smelled the coffee boiling

Garbuz

Senior Member
Russian
We smelled the coffee boiling and hurried to the kitchen.

1) Is it possible to say 'smell <something> boiling'? (I know we usually say smell <domething> burning)

2) Is it 'coffee' or 'the coffee'? The idea is 'the pot of coffee we had put on the stove'.
 
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  • Copyright

    Senior Member
    American English
    I would say "the coffee" in this case because you know it's your coffee and you know you left it on a lit stove. (If you walked into a restaurant, you might say "coffee" without the article.)

    And I think you can say "You smelled the coffee boiling" because there would be alarm in your voice and you might even hear it as it boiled over and hit the hot stove.
     

    djmc

    Senior Member
    English - United Kingdom
    At any rate in the UK one does not normally talk about coffee boiling unless it is boiling over, but rather that it is brewing. Tea is prepared rather differently but that is also brewed.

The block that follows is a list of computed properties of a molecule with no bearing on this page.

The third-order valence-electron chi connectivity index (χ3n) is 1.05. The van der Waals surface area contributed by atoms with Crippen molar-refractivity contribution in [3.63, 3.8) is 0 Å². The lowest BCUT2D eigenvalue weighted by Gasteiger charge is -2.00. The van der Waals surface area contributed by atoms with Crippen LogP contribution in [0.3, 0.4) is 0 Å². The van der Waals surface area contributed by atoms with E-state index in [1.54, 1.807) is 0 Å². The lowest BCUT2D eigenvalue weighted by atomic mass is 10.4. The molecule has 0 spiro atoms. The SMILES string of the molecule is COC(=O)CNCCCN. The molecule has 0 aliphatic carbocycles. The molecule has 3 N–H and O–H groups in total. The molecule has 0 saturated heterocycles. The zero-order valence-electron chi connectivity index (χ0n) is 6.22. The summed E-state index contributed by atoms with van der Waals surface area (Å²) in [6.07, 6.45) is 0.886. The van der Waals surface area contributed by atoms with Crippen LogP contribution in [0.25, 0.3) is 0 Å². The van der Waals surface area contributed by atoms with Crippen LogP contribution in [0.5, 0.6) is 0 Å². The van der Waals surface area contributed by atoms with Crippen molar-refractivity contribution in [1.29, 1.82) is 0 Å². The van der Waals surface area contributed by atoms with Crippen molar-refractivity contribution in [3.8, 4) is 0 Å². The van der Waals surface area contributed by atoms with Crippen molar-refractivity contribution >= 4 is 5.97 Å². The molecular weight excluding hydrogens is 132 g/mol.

mplsray

    Senior Member
    We smelled the coffee boiling and hurried to the kitchen.

    1) Is it possible to say 'smell sth boiling'? (I know we usually say smell sth burning)

    2) Is it 'coffee' or 'the coffee'? The idea is 'the pot of coffee we had put on the stove'.
    For many years coffee in the US was prepared in a percolator, a device which boils coffee for a few minutes. So it would not at all be unusual in the past to speak of coffee boiling which was not boiling over, as you can tell from doing a search in Google Books for "smelled the coffee boiling."

    Whether the persons in the passage you cite hurried to the kitchen because coffee was boiling over or did so because they were eager to drink freshly made coffee depends upon the context.
     

    owlman5

    Senior Member
    English-US
    We smelled the coffee boiling and hurried to the kitchen.

    1) Is it possible to say 'smell <something> boiling'? (I know we usually say smell <domething> burning)

    2) Is it 'coffee' or 'the coffee'? The idea is 'the pot of coffee we had put on the stove'.
    Hello, Garbuz. As you can tell from the other posts, it's common enough to say that we "smell something boiling" in English. To answer your second question, I'd say that "the coffee" would be used more often than "coffee" in a sentence like "I could smell the coffee boiling." I suppose the definite article is used here to distinguish the coffee on the stove from all other coffee.
     
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